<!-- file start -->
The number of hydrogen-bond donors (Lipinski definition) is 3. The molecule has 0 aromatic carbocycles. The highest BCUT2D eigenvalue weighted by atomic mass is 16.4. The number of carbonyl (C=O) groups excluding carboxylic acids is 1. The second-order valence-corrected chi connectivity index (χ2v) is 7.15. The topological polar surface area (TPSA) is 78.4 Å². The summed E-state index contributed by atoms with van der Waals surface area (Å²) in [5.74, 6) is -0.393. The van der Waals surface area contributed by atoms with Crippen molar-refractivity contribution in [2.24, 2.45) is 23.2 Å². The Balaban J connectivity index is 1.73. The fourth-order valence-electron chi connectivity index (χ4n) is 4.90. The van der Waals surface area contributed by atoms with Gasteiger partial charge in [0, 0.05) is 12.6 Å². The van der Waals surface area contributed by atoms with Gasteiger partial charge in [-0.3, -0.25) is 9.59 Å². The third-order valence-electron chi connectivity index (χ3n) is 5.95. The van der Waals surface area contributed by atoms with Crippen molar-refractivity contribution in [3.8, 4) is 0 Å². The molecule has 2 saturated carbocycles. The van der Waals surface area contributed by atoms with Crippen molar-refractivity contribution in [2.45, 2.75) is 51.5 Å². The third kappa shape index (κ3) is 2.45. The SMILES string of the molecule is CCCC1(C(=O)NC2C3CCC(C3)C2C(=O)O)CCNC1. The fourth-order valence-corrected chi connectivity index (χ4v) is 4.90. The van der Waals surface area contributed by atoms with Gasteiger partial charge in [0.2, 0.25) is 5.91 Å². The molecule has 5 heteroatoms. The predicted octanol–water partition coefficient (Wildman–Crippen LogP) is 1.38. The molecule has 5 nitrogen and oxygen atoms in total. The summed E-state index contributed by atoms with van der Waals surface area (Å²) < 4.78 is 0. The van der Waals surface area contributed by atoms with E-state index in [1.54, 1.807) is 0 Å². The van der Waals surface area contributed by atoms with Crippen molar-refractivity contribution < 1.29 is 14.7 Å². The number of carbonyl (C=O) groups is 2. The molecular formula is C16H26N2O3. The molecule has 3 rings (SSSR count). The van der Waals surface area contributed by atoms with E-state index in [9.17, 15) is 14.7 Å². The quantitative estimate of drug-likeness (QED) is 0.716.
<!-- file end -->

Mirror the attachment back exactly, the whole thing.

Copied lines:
The number of hydrogen-bond donors (Lipinski definition) is 3. The molecule has 0 aromatic carbocycles. The highest BCUT2D eigenvalue weighted by atomic mass is 16.4. The number of carbonyl (C=O) groups excluding carboxylic acids is 1. The second-order valence-corrected chi connectivity index (χ2v) is 7.15. The topological polar surface area (TPSA) is 78.4 Å². The summed E-state index contributed by atoms with van der Waals surface area (Å²) in [5.74, 6) is -0.393. The van der Waals surface area contributed by atoms with Crippen molar-refractivity contribution in [2.24, 2.45) is 23.2 Å². The Balaban J connectivity index is 1.73. The fourth-order valence-electron chi connectivity index (χ4n) is 4.90. The van der Waals surface area contributed by atoms with Gasteiger partial charge in [0, 0.05) is 12.6 Å². The van der Waals surface area contributed by atoms with Gasteiger partial charge in [-0.3, -0.25) is 9.59 Å². The third-order valence-electron chi connectivity index (χ3n) is 5.95. The van der Waals surface area contributed by atoms with Crippen molar-refractivity contribution in [3.8, 4) is 0 Å². The molecule has 2 saturated carbocycles. The van der Waals surface area contributed by atoms with Crippen molar-refractivity contribution in [2.45, 2.75) is 51.5 Å². The third kappa shape index (κ3) is 2.45. The SMILES string of the molecule is CCCC1(C(=O)NC2C3CCC(C3)C2C(=O)O)CCNC1. The fourth-order valence-corrected chi connectivity index (χ4v) is 4.90. The van der Waals surface area contributed by atoms with Gasteiger partial charge in [0.2, 0.25) is 5.91 Å². The molecule has 5 heteroatoms. The predicted octanol–water partition coefficient (Wildman–Crippen LogP) is 1.38. The molecule has 5 nitrogen and oxygen atoms in total. The summed E-state index contributed by atoms with van der Waals surface area (Å²) < 4.78 is 0. The van der Waals surface area contributed by atoms with E-state index in [1.54, 1.807) is 0 Å². The van der Waals surface area contributed by atoms with Crippen molar-refractivity contribution < 1.29 is 14.7 Å². The number of carbonyl (C=O) groups is 2. The molecular formula is C16H26N2O3. The molecule has 3 rings (SSSR count). The van der Waals surface area contributed by atoms with E-state index in [9.17, 15) is 14.7 Å². The quantitative estimate of drug-likeness (QED) is 0.716.